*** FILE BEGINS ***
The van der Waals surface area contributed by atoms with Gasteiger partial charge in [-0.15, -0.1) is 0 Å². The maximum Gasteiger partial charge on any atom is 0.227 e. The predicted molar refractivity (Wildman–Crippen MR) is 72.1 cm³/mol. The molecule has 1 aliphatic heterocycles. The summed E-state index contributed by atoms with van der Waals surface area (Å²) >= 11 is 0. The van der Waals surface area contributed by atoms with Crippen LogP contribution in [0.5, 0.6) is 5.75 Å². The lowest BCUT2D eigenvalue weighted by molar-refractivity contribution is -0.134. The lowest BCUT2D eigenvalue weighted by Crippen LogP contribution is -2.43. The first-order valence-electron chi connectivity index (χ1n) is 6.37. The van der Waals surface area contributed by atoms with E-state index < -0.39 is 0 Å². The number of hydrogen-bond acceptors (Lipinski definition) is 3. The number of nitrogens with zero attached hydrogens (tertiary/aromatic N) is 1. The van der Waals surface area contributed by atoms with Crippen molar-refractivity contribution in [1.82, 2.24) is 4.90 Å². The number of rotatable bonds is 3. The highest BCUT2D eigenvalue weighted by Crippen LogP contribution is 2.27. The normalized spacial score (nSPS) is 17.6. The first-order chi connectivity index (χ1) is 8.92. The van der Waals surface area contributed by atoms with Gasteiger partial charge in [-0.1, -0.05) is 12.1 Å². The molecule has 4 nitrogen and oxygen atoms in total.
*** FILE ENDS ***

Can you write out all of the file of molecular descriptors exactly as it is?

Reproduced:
The van der Waals surface area contributed by atoms with Gasteiger partial charge in [-0.15, -0.1) is 0 Å². The maximum Gasteiger partial charge on any atom is 0.227 e. The predicted molar refractivity (Wildman–Crippen MR) is 72.1 cm³/mol. The molecule has 1 aliphatic heterocycles. The summed E-state index contributed by atoms with van der Waals surface area (Å²) >= 11 is 0. The van der Waals surface area contributed by atoms with Crippen LogP contribution in [0.5, 0.6) is 5.75 Å². The lowest BCUT2D eigenvalue weighted by molar-refractivity contribution is -0.134. The lowest BCUT2D eigenvalue weighted by Crippen LogP contribution is -2.43. The first-order valence-electron chi connectivity index (χ1n) is 6.37. The van der Waals surface area contributed by atoms with E-state index < -0.39 is 0 Å². The number of hydrogen-bond acceptors (Lipinski definition) is 3. The number of nitrogens with zero attached hydrogens (tertiary/aromatic N) is 1. The van der Waals surface area contributed by atoms with Crippen molar-refractivity contribution in [1.82, 2.24) is 4.90 Å². The number of rotatable bonds is 3. The highest BCUT2D eigenvalue weighted by Crippen LogP contribution is 2.27. The normalized spacial score (nSPS) is 17.6. The first-order chi connectivity index (χ1) is 8.92. The van der Waals surface area contributed by atoms with Gasteiger partial charge in [-0.1, -0.05) is 12.1 Å². The molecule has 4 nitrogen and oxygen atoms in total.